US, N.Korea reach no deal on talks

Updated: 2006-11-30 09:28

BEIJING - US and North Korean diplomats failed to reach an agreement Wednesday on when to resume six-nation talks on Pyongyang's disputed nuclear program, but stressed their commitment to moving the process forward.

North Korean negotiator Kim Kye Gwan arrives at Beijing airport Tuesday Nov. 28, 2006. Kim arrived to prepare for possible six-party talks on the North's nuclear weapons program. [AP]
US Assistant Secretary of State Christopher Hill said after two days of talks with North Korean Vice Foreign Minister Kim Kye Gwan that the sides "shared ideas that could help ensure progress when the six-party talks resume," according to a US Embassy statement.

The North said in its own statement that it "promised to study these ideas."

No date was set for the talks to resume. Hill planned to leave Beijing on Thursday without a follow-up meeting, said Susan Stevenson, spokeswoman for the US Embassy in Beijing.

Hill and Kim also met with Chinese Vice Foreign Minister Wu Dawei during the talks Tuesday and Wednesday. The Chinese Foreign Ministry said in a statement on its Web site late that the parties "frankly and deeply exchanged views on the issue of promoting the process of the six-party talks and improve mutual understanding," without elaborating.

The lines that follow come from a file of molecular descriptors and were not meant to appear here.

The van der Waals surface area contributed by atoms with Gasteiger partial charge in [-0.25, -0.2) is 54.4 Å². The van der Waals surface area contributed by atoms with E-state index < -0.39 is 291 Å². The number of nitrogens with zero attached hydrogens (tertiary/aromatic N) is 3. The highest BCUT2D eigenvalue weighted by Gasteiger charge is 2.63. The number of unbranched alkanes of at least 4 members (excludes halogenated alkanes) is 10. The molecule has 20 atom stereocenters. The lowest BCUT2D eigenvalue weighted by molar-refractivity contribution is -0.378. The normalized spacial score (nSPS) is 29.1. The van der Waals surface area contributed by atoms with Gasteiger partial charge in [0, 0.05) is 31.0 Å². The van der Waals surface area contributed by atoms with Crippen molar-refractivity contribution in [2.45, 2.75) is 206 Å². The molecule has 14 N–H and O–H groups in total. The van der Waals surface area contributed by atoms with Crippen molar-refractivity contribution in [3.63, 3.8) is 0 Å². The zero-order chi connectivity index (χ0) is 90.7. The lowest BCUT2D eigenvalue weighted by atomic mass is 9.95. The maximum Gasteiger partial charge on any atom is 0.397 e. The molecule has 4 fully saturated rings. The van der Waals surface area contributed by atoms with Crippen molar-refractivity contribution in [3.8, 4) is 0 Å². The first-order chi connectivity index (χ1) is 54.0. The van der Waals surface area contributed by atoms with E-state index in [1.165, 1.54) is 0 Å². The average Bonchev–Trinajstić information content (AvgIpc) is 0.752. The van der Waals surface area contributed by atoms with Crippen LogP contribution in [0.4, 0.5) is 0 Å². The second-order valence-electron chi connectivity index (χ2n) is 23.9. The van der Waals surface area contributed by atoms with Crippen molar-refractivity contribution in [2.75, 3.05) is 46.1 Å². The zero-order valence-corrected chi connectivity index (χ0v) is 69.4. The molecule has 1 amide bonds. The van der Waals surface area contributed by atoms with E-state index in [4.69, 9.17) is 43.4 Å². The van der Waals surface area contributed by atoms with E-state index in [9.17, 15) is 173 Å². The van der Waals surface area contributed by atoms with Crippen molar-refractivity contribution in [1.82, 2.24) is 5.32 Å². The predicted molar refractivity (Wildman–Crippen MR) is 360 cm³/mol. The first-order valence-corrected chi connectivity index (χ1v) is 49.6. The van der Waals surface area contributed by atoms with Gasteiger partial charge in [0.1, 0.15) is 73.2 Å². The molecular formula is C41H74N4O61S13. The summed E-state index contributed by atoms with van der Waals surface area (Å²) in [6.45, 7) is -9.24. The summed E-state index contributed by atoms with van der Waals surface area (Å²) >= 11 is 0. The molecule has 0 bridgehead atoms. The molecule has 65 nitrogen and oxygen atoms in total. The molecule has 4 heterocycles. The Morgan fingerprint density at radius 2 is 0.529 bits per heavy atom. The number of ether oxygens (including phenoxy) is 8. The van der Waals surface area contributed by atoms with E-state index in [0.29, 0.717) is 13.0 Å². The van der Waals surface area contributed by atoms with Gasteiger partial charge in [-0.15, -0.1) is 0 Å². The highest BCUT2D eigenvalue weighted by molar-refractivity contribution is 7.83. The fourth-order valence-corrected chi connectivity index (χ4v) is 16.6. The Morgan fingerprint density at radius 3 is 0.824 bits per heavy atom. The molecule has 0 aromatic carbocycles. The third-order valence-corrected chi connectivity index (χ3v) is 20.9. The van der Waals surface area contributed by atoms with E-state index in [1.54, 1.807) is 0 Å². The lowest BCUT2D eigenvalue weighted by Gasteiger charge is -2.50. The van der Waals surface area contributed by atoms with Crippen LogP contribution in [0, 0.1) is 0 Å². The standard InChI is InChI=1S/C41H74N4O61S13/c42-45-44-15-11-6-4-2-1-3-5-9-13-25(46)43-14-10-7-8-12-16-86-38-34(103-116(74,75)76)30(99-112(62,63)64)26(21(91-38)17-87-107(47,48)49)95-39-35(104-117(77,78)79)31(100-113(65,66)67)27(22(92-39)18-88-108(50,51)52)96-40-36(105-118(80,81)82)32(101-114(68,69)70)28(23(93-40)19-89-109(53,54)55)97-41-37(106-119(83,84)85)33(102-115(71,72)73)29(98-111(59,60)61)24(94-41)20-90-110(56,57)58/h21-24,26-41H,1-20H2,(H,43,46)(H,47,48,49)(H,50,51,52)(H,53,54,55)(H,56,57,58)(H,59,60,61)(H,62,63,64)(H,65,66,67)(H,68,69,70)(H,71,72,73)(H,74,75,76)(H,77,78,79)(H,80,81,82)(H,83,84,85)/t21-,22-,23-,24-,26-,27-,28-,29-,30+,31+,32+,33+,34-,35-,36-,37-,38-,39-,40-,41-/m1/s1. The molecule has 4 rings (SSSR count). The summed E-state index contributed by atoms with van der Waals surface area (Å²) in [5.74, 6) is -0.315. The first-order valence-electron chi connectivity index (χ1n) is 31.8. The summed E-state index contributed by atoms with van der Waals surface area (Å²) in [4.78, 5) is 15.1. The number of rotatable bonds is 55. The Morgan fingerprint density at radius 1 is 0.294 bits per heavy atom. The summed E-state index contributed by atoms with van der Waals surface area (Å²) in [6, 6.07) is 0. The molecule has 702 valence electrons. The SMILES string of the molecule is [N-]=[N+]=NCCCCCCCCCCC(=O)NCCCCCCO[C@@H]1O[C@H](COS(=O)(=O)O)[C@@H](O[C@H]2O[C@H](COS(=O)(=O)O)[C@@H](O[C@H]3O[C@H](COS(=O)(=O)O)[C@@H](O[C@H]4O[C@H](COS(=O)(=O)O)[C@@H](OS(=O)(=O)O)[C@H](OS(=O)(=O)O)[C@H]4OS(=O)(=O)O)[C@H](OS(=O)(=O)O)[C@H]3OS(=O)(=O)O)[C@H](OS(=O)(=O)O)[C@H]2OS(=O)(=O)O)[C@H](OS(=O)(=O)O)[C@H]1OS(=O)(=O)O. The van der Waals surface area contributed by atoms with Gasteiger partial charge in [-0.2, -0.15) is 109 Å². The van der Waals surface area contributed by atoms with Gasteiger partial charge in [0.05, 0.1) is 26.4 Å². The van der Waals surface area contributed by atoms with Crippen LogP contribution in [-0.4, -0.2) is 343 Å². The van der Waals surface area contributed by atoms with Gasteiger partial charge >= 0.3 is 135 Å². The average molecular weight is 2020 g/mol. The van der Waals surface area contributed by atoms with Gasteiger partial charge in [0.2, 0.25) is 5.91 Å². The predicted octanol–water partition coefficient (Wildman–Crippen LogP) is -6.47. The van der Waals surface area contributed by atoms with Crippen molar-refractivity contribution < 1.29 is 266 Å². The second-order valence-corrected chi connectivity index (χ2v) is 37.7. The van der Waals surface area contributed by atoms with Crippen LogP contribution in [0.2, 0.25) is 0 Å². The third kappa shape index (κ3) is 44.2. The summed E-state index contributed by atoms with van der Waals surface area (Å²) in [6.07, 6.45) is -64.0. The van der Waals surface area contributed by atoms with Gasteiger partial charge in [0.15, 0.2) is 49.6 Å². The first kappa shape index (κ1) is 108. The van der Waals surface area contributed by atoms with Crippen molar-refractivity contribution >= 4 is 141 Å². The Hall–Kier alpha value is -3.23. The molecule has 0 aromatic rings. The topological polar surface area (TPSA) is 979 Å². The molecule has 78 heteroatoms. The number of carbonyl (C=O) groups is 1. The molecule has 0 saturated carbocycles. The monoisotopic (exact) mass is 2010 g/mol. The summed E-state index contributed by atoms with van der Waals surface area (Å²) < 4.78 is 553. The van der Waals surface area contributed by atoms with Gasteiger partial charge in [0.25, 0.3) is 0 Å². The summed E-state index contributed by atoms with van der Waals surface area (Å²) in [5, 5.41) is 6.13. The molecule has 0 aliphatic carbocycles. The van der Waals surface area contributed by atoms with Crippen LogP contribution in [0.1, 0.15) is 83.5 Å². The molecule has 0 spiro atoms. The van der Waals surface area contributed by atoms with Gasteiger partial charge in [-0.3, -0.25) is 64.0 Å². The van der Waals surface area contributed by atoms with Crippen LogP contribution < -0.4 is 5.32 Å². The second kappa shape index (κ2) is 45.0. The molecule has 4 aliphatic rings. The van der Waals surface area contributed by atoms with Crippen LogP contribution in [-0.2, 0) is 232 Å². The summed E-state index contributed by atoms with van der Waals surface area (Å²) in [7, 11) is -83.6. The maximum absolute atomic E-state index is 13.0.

"The three parties also agreed to strive for the progress of the talks," the statement said.

Japan's Kyodo News agency cited unidentified officials at the talks as saying Kim had demanded the US lift financial sanctions and freeze UN sanctions that were imposed after the October nuclear test.

Hill responded by saying that the possible lifting of financial sanctions can be discussed during the talks and working-level discussions, which are expected to be held simultaneously, Kyodo said. Similar stances were taken when the three met bilaterally and trilaterally on Tuesday, Japanese and South Korean media have reported.

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